May 19 2022
Stephen Dow | The Sheridan Press
SHERIDAN — An open grassy area between Kendrick Park and Whitney Commons will soon be home to a memorial dedicated to the families of veterans killed in the line of duty.
Brad Walden, with the nonprofit WYO W.E.S.T. Warrior Foundation, said the monument is a tribute to Gold Star families, or immediate families of those who died while serving in a time of conflict. Beginning in World War I, families displayed small banners with a blue star for every immediate family member serving in the armed forces. If a family member died in service, the family replaced the blue star with a gold star, Walden said.
“Gold Star families are some of our most cherished families in the military community,” Walden said. “We wanted to make sure they didn’t go unnoticed and that the contributions of their loved ones who made the ultimate sacrifice did not go unnoticed.”
The Gold Star Family Memorial Monument being installed by WYO West is just one of many similar monuments installed in coordination with the nonprofit Woody Williams Foundation. There are currently 96 monuments installed with another 78 in progress, according to the Williams Foundation website.
While Wyoming does not currently have any of the monuments, two are being built: Sheridan’s memorial and another in Cheyenne.
“The memorial is a big deal,” said Whitney Benefits Executive Director Patrick Henderson. “There are people who will travel the country to visit these things. They are incredibly meaningful to other veterans and to these Gold Star families, who have lost so much.”
Gold Star Families Memorial Monuments are two-sided four-piece tributes made of black granite. One side bears the words, “Gold Star Families Memorial Monument, a tribute to Gold Star families and relatives who sacrificed a loved one for our freedom.”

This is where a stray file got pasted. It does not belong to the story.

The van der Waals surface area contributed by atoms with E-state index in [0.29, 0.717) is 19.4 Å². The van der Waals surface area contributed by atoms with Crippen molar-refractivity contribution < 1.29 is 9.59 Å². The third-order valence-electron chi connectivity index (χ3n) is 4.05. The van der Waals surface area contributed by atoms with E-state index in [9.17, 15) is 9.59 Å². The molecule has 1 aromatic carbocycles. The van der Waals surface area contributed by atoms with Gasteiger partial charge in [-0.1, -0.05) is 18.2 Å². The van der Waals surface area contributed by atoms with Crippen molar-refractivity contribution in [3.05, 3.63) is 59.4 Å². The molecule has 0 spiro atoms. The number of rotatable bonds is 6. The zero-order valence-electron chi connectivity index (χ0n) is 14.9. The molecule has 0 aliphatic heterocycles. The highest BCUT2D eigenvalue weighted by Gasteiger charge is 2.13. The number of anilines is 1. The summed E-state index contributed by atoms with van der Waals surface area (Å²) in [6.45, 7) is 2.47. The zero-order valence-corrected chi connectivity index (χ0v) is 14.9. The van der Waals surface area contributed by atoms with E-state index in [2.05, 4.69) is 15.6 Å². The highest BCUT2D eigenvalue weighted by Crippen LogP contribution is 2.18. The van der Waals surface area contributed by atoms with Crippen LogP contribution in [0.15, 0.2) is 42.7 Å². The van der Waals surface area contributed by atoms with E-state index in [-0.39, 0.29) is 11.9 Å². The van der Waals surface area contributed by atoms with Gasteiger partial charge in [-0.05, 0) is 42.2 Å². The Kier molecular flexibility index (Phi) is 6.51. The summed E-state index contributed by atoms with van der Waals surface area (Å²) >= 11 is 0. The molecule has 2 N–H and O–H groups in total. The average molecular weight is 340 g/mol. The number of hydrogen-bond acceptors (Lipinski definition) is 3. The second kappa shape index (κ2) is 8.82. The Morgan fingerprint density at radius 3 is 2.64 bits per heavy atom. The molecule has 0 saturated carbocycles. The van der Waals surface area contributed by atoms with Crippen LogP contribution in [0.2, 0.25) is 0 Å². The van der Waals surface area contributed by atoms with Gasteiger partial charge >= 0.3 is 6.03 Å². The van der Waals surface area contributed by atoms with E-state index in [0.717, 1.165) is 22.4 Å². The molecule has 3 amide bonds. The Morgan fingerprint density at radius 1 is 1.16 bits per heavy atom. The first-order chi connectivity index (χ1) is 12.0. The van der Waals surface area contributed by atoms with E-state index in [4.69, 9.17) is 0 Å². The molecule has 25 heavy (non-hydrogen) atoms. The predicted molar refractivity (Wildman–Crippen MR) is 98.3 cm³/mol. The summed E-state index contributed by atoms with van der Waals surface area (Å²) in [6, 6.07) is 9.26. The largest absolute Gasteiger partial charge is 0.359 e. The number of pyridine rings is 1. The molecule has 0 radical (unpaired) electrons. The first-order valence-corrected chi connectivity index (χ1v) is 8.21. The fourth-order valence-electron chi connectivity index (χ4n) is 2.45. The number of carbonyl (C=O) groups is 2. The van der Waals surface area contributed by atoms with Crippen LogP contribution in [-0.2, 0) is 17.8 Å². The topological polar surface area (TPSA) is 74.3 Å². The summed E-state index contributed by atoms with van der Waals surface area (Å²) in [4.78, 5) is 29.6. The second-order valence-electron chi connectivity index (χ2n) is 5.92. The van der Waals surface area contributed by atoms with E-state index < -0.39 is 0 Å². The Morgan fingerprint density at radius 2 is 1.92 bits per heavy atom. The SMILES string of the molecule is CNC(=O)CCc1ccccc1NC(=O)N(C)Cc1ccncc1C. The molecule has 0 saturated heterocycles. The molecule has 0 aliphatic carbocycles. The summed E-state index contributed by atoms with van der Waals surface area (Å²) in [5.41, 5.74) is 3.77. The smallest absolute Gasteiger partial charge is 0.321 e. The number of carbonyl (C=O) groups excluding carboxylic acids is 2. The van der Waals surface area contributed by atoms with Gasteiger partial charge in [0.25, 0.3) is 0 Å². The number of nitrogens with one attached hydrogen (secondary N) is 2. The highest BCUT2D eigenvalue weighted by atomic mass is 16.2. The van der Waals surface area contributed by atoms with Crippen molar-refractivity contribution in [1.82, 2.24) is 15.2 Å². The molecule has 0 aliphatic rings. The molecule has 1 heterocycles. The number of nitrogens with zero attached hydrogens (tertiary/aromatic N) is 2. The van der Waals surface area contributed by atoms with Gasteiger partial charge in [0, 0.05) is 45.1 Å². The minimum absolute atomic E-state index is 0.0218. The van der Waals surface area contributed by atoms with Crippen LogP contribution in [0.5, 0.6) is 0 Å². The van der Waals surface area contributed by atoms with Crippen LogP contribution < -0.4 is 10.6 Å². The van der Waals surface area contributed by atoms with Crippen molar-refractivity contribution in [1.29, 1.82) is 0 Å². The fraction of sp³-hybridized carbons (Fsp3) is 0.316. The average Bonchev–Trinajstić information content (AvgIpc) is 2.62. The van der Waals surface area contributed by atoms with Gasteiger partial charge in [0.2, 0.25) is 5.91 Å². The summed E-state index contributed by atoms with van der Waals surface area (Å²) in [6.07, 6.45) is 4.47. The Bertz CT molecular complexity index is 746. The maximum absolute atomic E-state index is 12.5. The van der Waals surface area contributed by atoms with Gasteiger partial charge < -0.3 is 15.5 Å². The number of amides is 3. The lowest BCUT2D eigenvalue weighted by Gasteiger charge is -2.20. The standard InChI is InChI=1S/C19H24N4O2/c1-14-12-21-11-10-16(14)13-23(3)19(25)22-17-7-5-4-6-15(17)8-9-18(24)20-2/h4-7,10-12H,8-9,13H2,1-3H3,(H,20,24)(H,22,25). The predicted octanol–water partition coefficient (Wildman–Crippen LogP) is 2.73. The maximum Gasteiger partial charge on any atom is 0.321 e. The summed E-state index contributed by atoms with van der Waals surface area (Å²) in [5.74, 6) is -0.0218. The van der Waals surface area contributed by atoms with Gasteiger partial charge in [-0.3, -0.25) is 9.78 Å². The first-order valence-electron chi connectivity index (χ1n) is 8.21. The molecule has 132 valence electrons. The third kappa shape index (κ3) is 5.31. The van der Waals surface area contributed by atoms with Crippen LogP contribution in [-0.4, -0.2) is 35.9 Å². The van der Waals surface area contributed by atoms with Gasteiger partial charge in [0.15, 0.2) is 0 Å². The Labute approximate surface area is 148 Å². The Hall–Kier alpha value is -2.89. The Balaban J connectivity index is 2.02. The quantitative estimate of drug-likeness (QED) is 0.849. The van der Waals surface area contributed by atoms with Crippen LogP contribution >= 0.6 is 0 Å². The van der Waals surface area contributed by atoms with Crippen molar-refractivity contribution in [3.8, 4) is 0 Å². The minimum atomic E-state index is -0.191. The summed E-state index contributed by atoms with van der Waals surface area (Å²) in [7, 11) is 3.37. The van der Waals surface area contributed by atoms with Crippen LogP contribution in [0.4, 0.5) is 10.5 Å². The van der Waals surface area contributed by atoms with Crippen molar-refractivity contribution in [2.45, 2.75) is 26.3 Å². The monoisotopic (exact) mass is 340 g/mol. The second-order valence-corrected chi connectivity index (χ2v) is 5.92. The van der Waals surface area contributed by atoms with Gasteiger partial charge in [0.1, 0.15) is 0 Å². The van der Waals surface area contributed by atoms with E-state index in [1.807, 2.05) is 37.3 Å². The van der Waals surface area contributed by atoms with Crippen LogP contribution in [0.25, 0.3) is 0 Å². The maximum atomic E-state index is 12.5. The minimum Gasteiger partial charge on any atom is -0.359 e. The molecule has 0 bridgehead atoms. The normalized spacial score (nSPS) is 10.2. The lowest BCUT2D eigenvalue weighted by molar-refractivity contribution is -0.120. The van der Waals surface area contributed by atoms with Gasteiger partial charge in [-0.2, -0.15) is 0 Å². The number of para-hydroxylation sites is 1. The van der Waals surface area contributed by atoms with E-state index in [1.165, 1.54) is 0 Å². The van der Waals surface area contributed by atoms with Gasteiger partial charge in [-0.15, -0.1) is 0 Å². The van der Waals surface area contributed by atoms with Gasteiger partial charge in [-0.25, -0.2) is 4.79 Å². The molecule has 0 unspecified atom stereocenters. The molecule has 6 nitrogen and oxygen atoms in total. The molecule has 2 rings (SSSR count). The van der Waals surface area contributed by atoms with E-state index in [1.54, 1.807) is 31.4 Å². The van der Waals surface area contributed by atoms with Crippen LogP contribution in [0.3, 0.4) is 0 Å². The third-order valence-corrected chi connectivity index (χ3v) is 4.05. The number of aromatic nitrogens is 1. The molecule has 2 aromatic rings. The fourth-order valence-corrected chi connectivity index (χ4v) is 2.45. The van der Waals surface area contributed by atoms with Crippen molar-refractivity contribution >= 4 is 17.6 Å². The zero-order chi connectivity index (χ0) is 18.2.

The other side features images related to the themes of homeland, family, patriot and sacrifice. At the center of this tribute is a silhouette of a saluting service member.
The monument costs $50,000, and the total cost including construction will likely exceed $85,000, Walden said. All funds for the project were raised by local residents and through the Marna M. Kuehne Foundation of Sheridan.
While Whitney Benefits did not donate financially to the project, they did contribute the land on which the monument will be installed, Walden said.
“Whitney was amazing to work with,” Walden said. “My proposal was that they give me a 10x10 or 12x12 piece of ground. They said, ‘What would you think about a park?’”
In addition to the memorial, the park will include benches and tables, Henderson said. It is proposed the space be named Patriot Park, and the pathway between Patriot Park and Kendrick Park be renamed Patriot Pathway.
Henderson said the location of the new park was perfect and paid tribute to some influential veterans in Whitney Benefits’ past. The organization’s founder Edward A. Whitney, was a Civil War veteran, Henderson said, and Henry Burgess — the namesake of the bridge leading from Patriot Pathway into Kendrick Park — was a longtime Whitney trustee and a World War II veteran.
“I think it’s just a great way to pay tribute to the history of our organization and of our community,” Henderson said. “It’s great when people can come together to do something good.”
Walden said he hopes to have the monument installed by Labor Day and is hoping to do a ribbon cutting before Gold Star Mother’s Day, which is Sept. 25. All plans are dependent on supply chain issues and when the necessary supplies arrive, Walden said.